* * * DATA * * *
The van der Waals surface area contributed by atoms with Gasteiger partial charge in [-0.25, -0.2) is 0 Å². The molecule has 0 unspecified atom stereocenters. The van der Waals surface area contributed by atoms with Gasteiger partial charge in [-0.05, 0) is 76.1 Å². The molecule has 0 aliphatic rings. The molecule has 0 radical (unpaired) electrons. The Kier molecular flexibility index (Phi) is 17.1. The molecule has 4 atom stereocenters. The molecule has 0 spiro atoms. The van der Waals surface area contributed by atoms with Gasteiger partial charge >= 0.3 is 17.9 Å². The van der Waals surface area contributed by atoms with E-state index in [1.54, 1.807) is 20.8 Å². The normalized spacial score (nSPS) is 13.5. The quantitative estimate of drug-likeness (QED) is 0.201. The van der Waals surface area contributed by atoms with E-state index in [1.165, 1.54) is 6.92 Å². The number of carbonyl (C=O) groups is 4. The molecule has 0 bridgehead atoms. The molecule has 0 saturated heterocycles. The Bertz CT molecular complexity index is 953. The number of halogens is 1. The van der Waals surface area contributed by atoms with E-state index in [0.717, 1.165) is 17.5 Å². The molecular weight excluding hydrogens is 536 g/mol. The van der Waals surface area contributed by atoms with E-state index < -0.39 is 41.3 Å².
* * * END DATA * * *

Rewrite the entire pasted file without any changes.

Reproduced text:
The van der Waals surface area contributed by atoms with Gasteiger partial charge in [-0.25, -0.2) is 0 Å². The molecule has 0 unspecified atom stereocenters. The van der Waals surface area contributed by atoms with Gasteiger partial charge in [-0.05, 0) is 76.1 Å². The molecule has 0 aliphatic rings. The molecule has 0 radical (unpaired) electrons. The Kier molecular flexibility index (Phi) is 17.1. The molecule has 4 atom stereocenters. The molecule has 0 spiro atoms. The van der Waals surface area contributed by atoms with Gasteiger partial charge >= 0.3 is 17.9 Å². The van der Waals surface area contributed by atoms with E-state index in [1.54, 1.807) is 20.8 Å². The normalized spacial score (nSPS) is 13.5. The quantitative estimate of drug-likeness (QED) is 0.201. The van der Waals surface area contributed by atoms with E-state index in [1.165, 1.54) is 6.92 Å². The number of carbonyl (C=O) groups is 4. The molecule has 0 bridgehead atoms. The molecule has 0 saturated heterocycles. The Bertz CT molecular complexity index is 953. The number of halogens is 1. The van der Waals surface area contributed by atoms with E-state index in [0.717, 1.165) is 17.5 Å². The molecular weight excluding hydrogens is 536 g/mol. The van der Waals surface area contributed by atoms with E-state index < -0.39 is 41.3 Å².